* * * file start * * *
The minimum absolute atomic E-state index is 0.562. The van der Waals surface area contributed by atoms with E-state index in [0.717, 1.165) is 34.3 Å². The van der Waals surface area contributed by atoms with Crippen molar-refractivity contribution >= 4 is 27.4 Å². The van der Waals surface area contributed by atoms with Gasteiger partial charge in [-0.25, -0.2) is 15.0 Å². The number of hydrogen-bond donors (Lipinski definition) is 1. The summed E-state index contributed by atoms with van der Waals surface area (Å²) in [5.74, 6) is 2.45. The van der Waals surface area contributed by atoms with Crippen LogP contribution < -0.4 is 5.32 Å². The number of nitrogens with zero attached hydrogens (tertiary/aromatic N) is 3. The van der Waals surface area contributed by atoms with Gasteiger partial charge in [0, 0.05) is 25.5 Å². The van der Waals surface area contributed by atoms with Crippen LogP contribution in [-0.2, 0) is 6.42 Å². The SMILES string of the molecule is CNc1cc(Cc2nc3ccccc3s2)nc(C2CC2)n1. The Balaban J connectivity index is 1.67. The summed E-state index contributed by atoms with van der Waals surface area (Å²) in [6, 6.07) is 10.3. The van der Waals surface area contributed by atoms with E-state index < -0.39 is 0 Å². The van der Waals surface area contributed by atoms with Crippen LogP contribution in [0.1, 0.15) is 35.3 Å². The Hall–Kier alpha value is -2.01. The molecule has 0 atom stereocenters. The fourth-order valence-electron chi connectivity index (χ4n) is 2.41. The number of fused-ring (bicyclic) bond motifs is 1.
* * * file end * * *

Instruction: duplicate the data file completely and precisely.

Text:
The minimum absolute atomic E-state index is 0.562. The van der Waals surface area contributed by atoms with E-state index in [0.717, 1.165) is 34.3 Å². The van der Waals surface area contributed by atoms with Crippen molar-refractivity contribution >= 4 is 27.4 Å². The van der Waals surface area contributed by atoms with Gasteiger partial charge in [-0.25, -0.2) is 15.0 Å². The number of hydrogen-bond donors (Lipinski definition) is 1. The summed E-state index contributed by atoms with van der Waals surface area (Å²) in [5.74, 6) is 2.45. The van der Waals surface area contributed by atoms with Crippen LogP contribution < -0.4 is 5.32 Å². The number of nitrogens with zero attached hydrogens (tertiary/aromatic N) is 3. The van der Waals surface area contributed by atoms with Gasteiger partial charge in [0, 0.05) is 25.5 Å². The van der Waals surface area contributed by atoms with Crippen LogP contribution in [-0.2, 0) is 6.42 Å². The SMILES string of the molecule is CNc1cc(Cc2nc3ccccc3s2)nc(C2CC2)n1. The Balaban J connectivity index is 1.67. The summed E-state index contributed by atoms with van der Waals surface area (Å²) in [6, 6.07) is 10.3. The van der Waals surface area contributed by atoms with E-state index < -0.39 is 0 Å². The van der Waals surface area contributed by atoms with Crippen LogP contribution in [0.1, 0.15) is 35.3 Å². The Hall–Kier alpha value is -2.01. The molecule has 0 atom stereocenters. The fourth-order valence-electron chi connectivity index (χ4n) is 2.41. The number of fused-ring (bicyclic) bond motifs is 1.